I found something a little off, too, in the film’s simplistic overarching message: that in order to be fulfilled, Andy has to go back to turtlenecks and newspaper reporting; back to “serious” journalism. I’ve worked in glossy magazines, schlepping around fashion-shoot props for über-groomed editors, and my colleagues were professionals who took their jobs seriously and produced really great work. They were lovely, generous people to boot.

Priestly, too, is something of an icy gargoyle as portrayed by Streep. It’s scenery-chewing fun, and Streep lets some humanity creep in even as she throws jackets and barbs across the screen, but if I were Wintour, I wouldn’t like to be looking into this mirror. (Apparently, the portrayal is softer than it was in her former assistant Weisberger’s book, which I have not read, and Wintour has told Barbara Walters she enjoyed the film.) The real Wintour, who you can see in documentary The September Issue, a fly-on-the-wall look at the making of Vogue’s September 2007 issue, doesn’t come across as warm and fuzzy, exactly, but there’s an endearing sense of humor there. And she’s in on the joke. Just take a look at this.

Screenwriter Aline Brosh McKenna and director Frankel do get some things right—the work-life balance for a conscientious Conde Nast-er isn’t always particularly well balanced, for example, and magazine staffers are ruthlessly competitive. (I had to scratch and crawl to be the first Summer Movie Club writer. Okay, not really). And one of the more memorable scenes in the film is also one where the filmmakers actually hit on something very true about fashion magazines: their enormous reach and economic significance. When Andy disdainfully snorts as Priestly ponders a choice between two near-identical belts for a shoot, Priestly puts her in her place with a through-the-production-line explanation of how decisions like this have led to Andy’s own fashion choices. The cerulean sweater Andy wears was a direct result of a 2002 Oscar de la Renta collection from 2002, explains Priestly. The color trend, she says, “filtered down through the department stores and then trickled on down into some tragic Casual Corner where you, no doubt, fished it out of some clearance bin….that blue represents millions of dollars and countless jobs and it’s sort of comical how you think that you’ve made a choice that exempts you from the fashion industry when, in fact, you’re wearing the sweater that was selected for you by the people in this room from a pile of stuff.” Fashion is serious, the film pauses to say amid celebrating the industry’s products and lampooning the people promoting them.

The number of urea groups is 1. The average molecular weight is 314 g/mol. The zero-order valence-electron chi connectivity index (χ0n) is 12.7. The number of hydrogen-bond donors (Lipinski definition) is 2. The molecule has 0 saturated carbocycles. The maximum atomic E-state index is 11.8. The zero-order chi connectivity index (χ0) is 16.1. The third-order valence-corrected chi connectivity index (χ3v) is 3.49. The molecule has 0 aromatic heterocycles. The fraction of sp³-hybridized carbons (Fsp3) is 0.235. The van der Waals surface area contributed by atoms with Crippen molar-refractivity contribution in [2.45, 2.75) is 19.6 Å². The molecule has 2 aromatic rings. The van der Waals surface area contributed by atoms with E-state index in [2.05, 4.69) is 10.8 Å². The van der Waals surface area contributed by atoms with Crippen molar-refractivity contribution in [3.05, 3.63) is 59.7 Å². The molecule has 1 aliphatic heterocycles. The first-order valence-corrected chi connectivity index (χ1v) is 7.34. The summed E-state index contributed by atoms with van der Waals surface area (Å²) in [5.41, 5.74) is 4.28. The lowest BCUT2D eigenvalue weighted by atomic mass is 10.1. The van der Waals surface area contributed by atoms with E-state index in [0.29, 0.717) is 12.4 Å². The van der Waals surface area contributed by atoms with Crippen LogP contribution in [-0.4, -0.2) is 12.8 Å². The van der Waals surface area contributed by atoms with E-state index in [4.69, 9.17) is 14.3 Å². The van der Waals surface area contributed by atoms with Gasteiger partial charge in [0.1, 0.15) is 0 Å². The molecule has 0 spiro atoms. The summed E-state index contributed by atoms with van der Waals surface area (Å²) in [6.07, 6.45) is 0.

The success of Prada has created a new cinematic subgenre that’s been distorting the image of young journalists and news outlets in the years since. The stories are familiar: a plucky young journalist lands a tough job, struggles through it with nary a hair out of place, learns something about herself along the way, and—just when things seem to be going well—is faced with a tough decision. In the terrible Confessions of a Shopaholic (2009), it’s a choice between a job at the Vogue-like Alette and a gig writing serious stuff for her man’s new startup. In the fun Morning Glory (2010), a film by Prada screenwriter McKenna that begins by positing that TV producers look like Rachel McAdams at three in the morning, the choice is between a gig at The Today Show and staying with the smaller morning show she has helped build up. As with Prada, there’s usually a hunk or two involved, and a lot of improbably high-heeled running.

It’s all got me thinking. A certain enterprising young writer might make a bit of money off a Prada-like exposé of this here very po-faced institution. Throw in a spectacular tweed jacket or two, and Hollywood might bite. I’ve already thought of my veiled magazine name: The New York Reporting Review. Now I just have to convince Dustin Hoffman he’s the man to play Mike Hoyt.

Next week: Superman

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Joel Meares is a former CJR assistant editor.